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Bioethics and the Legitimation/Regulation of the Imagined Future

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This article critically examines speculative bioethics—bioethical discourse focused on possible future technologies. It traces the origin and development of this phenomenon against the backdrop of larger changes in bioethics discourse. Drawing on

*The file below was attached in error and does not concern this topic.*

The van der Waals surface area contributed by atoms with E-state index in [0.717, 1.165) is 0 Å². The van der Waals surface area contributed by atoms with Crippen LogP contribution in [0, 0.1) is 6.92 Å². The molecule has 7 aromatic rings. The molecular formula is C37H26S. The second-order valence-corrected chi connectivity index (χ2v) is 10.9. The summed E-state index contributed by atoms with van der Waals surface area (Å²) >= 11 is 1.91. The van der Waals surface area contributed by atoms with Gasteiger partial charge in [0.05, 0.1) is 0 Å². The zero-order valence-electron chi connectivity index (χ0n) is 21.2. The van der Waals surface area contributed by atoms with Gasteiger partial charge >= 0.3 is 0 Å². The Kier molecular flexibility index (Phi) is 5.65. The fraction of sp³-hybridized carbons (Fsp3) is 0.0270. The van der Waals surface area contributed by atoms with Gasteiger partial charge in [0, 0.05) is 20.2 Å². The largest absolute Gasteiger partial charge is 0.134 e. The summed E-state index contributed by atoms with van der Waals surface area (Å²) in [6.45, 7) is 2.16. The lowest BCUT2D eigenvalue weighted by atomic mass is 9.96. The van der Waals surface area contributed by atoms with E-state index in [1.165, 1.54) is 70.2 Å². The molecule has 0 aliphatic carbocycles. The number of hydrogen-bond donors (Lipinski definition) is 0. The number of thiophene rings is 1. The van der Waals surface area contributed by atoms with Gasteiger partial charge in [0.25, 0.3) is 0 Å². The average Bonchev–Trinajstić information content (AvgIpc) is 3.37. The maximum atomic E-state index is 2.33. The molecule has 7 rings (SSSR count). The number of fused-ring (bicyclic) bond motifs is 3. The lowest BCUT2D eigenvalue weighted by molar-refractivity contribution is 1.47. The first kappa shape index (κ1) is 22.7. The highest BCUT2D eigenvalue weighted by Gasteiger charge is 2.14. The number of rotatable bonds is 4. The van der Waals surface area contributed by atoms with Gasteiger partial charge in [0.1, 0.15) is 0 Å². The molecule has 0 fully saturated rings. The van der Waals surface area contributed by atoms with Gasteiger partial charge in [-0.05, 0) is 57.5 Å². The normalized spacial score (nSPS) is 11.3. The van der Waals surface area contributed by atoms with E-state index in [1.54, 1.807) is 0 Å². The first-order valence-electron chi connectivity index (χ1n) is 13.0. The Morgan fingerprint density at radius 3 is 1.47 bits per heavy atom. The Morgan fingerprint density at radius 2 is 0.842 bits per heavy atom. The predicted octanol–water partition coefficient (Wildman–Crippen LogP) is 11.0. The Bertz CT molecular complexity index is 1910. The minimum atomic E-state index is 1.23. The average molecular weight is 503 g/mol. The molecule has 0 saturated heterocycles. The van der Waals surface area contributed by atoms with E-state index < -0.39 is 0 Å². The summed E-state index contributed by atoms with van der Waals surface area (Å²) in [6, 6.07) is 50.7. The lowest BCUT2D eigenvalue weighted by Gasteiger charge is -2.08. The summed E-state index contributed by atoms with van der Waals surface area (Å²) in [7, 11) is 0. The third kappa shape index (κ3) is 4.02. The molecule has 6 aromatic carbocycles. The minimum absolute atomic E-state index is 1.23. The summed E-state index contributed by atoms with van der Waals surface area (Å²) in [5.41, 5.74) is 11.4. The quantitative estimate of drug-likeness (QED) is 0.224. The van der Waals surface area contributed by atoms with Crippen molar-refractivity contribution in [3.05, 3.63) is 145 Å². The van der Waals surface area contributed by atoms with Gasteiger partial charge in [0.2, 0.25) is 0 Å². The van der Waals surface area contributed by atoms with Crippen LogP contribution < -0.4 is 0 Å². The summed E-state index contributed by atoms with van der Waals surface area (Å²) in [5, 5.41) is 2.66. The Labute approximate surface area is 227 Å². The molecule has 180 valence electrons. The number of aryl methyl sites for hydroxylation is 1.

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  2 Bioethics and the legitimation/ regulation of the imagined future Ari Schik Introduction Specultv bioethics and human enhancemet Alhgh bc  pal gnzd rd appld   bdc (pcpall ach c, clcal c ad h  ad gvc f b cg), v c  ld bcm ablhd  h U Sa gl 50 a ag  hs cldd a pcav d daw  clgcal u. Iall clav bc w d  pcc chlgca pbl ch a atcal hd f pd, ha clg nd gc gg Hwv v  ps w dcad a y bc f ha ac hs gd, lg pcv dc ha g ac a va f  clgcal pbl h a phaacca h-ach ga, gc gg ad va pbl bd d  hadg f acl 1 Ha hac ha w bc a p pc f bc dc cv   pbl u clg b al a lc f xg  lg ad pacc ch a dg ha cn pv d  b pnc  cv  phcal  Ev  cgcal ag a r al  hw h dc  d o h  cc nd v o addg ha c  a a h xd wll   pbl u l  h da a h p cn b dd a a pld  u  wch r  pwul hnc clg wll x 2   c n chlg hav bc avalabl h cn gcal xd hn capal  d ehaval dc  wa  a cag h a f  lap ac dvd' ddg  dp cb ci f h cal wd   dc f h kd f bl cg -chaczd a dv  noav ad rkd  gh v f b chcal a cal c a -ha  ha  d b h  f   pclav b   al dc f bc va cag p  ca F bc  a  a ng v a a dv  f p  , pcc nd aa  q n ho g gl ab Imagined Futures in Science, Technology and Society .Gert Verschraegen, Frédéric Vandermoere, Luc Braeckmans,Barbara Segaert (eds.) London;New York: Routledge, 2017.  16 A. Schick bioethcs ioduces ts own probms This chapter addresses an aspct of 'pbc biothics in ch issus at the ntersecton of socia valus, govanc and publc polcy are dscussed. Second, although a nocab poion of the itrare on human nhancement s now tten outside th eld of bohcs  proper (seen 3), because much of it is n daogu wth xistng bioehcs iter-aure, I nclude it uder the labe of speculave biohcs Quetoning peculative biethic Sinc these u tchnoogs may vasty rshpe the self and the world as w  know it some so of proactive ethca nteenon aps wanted spe-ciay if th altetv s o aow biotechnoogy to progress ithout the bent of thica resiht. As rasonabl as his seems, the logic of the specuave biohics ntrpis s unclear Who estaishes th content of these tus and by wha mehod? Is the nent to provid thca guidanc r the dvopmnt of  tchnoogs or o gove how they are used once they arive Wha hpns hen  link ethica quesons rgarding xstng technologs to possibl e  technoogcal deveopments? Wha can bohcs conibute to an aeadycroded arena of ex tchnoogcal gang? Alhough not a of thes  pos c  addressd hr n detal, thy motivate the prsnt dscussion Dspite th salience of such questios, among he vard practices, inst- tons and dscourses that constitut boehics tody, spculave bohcs may  be the least explcitly analysed havng ben mostly ovrookd  a dscret asct of the bohics ecosystem both by socia scinss who have sdid, critqud and (on can hope) promotd reaer rxivi wihin bocs and by those hicists who hav en alr to issues of purpose d mthodooy withn thir ed. 3 Alhough there e scred crtqus of sculatve boethcs om witn, systematc discussons hav mosy ben lacng. 4 Simary there is litle outside biohcs that direcy addrsss hy hs appled eld so oen delves ino hghy spcative tres or seeks to evaluat th consequences of explorng these knds of technoogcal imagnaries 5 A and tucture f the chapte This chapte examns specutive bothics by integraing a crical ppctiv rootd thin biohcs, togehr wth nsights om scnce d tchnology stdes (STS) he rmer bulds on boehcs o adition of reecton on its hsto y , goals and methods as a publicy ngagd and ltiaty practcal rm of public scorse the later atends to how th producon of tchnoscence is intrwined wh shared tchnologcal xpecions and cultual imaginaes that ar contestd and giimad via varios expe and ay discourss and wthn aspects of popua culte his scholship s essntial to a crcal exainion of scuativ biohics, r t aows us to site bioehical discussions conced wth tecnoogcal tures among vaou other ovrlapping discorses  that are smly otvated and srctd by mrgng tchnoscenc and Bioethis and he mgined ure 17 hch may in  at ho agency s congured across a rng of domans (Bro Rat and Webstr, 2000; Nordn 2010) The proach I ta is pacuary inomed by wor  xplores ho xpcons r e technoscientic devomn cap publc attntion, hp to marsh suppot r scienic resarh d enable coordinaon beteen dvrs sets of actrs but  comuncated usng vaying evels of cr depending on th context (Bou e al., 26; Bro and Mchael 2003) I aso da on rcent STS literau tha h begu to exame he broar signcance of shared technologcay mand s (socotechca iainies) wthin contm societes as boh encodng vso of th social good d mdia-in colectv agncy (Jano nd m, 201 6 Sothncal agaes shoud hrer  of as much conc to ehcists as socal scntsts d hstorians. In wa los I st bri ace the development of scatve bithics n rlon to diernt mode of biohcs dscse highightg the y changs tha hae ken ple over he past thee dcades I then oer  ayss of he cent stae of scuaiv dsco and argue th e dot di-sve mode of engagemnt her tmed antcpa ethcs is pobemac nd of dubios vaue. Fny, I gue ha bioehics engagmnt w $cv us can be jused  consctv n ho y  but woud need to combn esouces areay und wt biothcs h othes that it has yt to dveop The model of sculatv bioethcs I or s beer auned  the updicbi of scintic pross d snsitve to the na and ncton of sociotchncal imines. A critical overview of specultive bioethics Techn imagina and the etabshmet f biethic Th 1960s and 1970s th priod in hch bioethics coalscd o a ecoabl ed  the Uted Ss wee rfe w suaion d xity rgardng  the unpcented dees of conol over human reproduction and hre tt mgt  achieved thugh the aidy advancing lds of emb y ology and gentcs 7 Ahough visio scientists d othr inllcul elites had been discussing n eest he possibits of n v riitio arcal wombs clong an dectg han voluon sinc th 1920s (McL 2012; Sqer 1994; TroshSmuln 2012) the nw molcu genecs as seen as hag  the tn to bng these vsions to iion much soonr thn had ver been xctd onscientit incuing socologists and hstorins (Ezion 1973; Goodeld, 1977) pl witer (Rosnld 1969; Toer, 1970) and eligous hcists (Fltchr 1974; mse, 1970a) soon joind ths ny urent convrton. Thse regious hicists did not te soley n a spculv vn but conibutd o a range of applied hcal issues  bomedicne th woud com  to den bioeh uh as end of life car human sut sarch and organ nspto ( 170b 